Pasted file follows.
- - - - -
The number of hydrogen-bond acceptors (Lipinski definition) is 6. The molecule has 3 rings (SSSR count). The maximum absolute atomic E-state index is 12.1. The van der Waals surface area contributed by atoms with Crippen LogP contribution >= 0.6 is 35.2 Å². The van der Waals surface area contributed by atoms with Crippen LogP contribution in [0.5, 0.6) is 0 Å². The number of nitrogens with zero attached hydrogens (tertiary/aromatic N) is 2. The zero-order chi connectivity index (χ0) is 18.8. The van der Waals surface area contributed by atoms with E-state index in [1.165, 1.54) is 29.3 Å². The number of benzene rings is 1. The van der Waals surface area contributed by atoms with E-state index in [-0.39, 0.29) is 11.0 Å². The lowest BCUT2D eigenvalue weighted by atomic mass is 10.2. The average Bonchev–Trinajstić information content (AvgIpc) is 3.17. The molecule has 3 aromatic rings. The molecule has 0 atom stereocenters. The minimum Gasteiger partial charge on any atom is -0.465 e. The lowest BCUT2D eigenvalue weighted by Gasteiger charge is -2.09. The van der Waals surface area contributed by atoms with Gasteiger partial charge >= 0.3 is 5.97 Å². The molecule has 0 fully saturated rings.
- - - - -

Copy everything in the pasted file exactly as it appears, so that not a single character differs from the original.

The number of hydrogen-bond acceptors (Lipinski definition) is 6. The molecule has 3 rings (SSSR count). The maximum absolute atomic E-state index is 12.1. The van der Waals surface area contributed by atoms with Crippen LogP contribution >= 0.6 is 35.2 Å². The van der Waals surface area contributed by atoms with Crippen LogP contribution in [0.5, 0.6) is 0 Å². The number of nitrogens with zero attached hydrogens (tertiary/aromatic N) is 2. The zero-order chi connectivity index (χ0) is 18.8. The van der Waals surface area contributed by atoms with E-state index in [1.165, 1.54) is 29.3 Å². The number of benzene rings is 1. The van der Waals surface area contributed by atoms with E-state index in [-0.39, 0.29) is 11.0 Å². The lowest BCUT2D eigenvalue weighted by atomic mass is 10.2. The average Bonchev–Trinajstić information content (AvgIpc) is 3.17. The molecule has 3 aromatic rings. The molecule has 0 atom stereocenters. The minimum Gasteiger partial charge on any atom is -0.465 e. The lowest BCUT2D eigenvalue weighted by Gasteiger charge is -2.09. The van der Waals surface area contributed by atoms with Gasteiger partial charge >= 0.3 is 5.97 Å². The molecule has 0 fully saturated rings.